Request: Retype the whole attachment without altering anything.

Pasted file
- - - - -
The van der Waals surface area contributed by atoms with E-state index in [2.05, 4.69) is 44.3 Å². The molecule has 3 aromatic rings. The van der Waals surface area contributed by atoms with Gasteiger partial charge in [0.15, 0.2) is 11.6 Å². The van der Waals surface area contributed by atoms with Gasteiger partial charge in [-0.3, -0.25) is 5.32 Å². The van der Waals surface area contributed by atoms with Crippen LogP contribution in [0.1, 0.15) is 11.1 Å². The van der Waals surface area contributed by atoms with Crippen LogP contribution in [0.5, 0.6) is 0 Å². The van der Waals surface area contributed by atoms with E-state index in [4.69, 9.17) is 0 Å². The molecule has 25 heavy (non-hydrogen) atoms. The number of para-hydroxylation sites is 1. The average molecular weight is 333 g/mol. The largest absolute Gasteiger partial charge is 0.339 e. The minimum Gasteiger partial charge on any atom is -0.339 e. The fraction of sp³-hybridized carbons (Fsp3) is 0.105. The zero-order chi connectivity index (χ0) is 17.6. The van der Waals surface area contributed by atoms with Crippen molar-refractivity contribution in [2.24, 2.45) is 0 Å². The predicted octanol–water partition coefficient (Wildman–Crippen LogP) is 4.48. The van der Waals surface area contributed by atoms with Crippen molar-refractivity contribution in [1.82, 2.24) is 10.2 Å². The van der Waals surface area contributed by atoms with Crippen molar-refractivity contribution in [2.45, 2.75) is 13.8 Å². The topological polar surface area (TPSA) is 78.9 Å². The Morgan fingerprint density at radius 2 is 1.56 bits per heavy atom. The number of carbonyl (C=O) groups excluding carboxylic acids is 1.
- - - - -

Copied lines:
The van der Waals surface area contributed by atoms with E-state index in [2.05, 4.69) is 44.3 Å². The molecule has 3 aromatic rings. The van der Waals surface area contributed by atoms with Gasteiger partial charge in [0.15, 0.2) is 11.6 Å². The van der Waals surface area contributed by atoms with Gasteiger partial charge in [-0.3, -0.25) is 5.32 Å². The van der Waals surface area contributed by atoms with Crippen LogP contribution in [0.1, 0.15) is 11.1 Å². The van der Waals surface area contributed by atoms with Crippen LogP contribution in [0.5, 0.6) is 0 Å². The van der Waals surface area contributed by atoms with E-state index in [4.69, 9.17) is 0 Å². The molecule has 25 heavy (non-hydrogen) atoms. The number of para-hydroxylation sites is 1. The average molecular weight is 333 g/mol. The largest absolute Gasteiger partial charge is 0.339 e. The minimum Gasteiger partial charge on any atom is -0.339 e. The fraction of sp³-hybridized carbons (Fsp3) is 0.105. The zero-order chi connectivity index (χ0) is 17.6. The van der Waals surface area contributed by atoms with Crippen molar-refractivity contribution in [2.24, 2.45) is 0 Å². The predicted octanol–water partition coefficient (Wildman–Crippen LogP) is 4.48. The van der Waals surface area contributed by atoms with Crippen molar-refractivity contribution in [1.82, 2.24) is 10.2 Å². The van der Waals surface area contributed by atoms with Crippen molar-refractivity contribution in [2.45, 2.75) is 13.8 Å². The topological polar surface area (TPSA) is 78.9 Å². The Morgan fingerprint density at radius 2 is 1.56 bits per heavy atom. The number of carbonyl (C=O) groups excluding carboxylic acids is 1.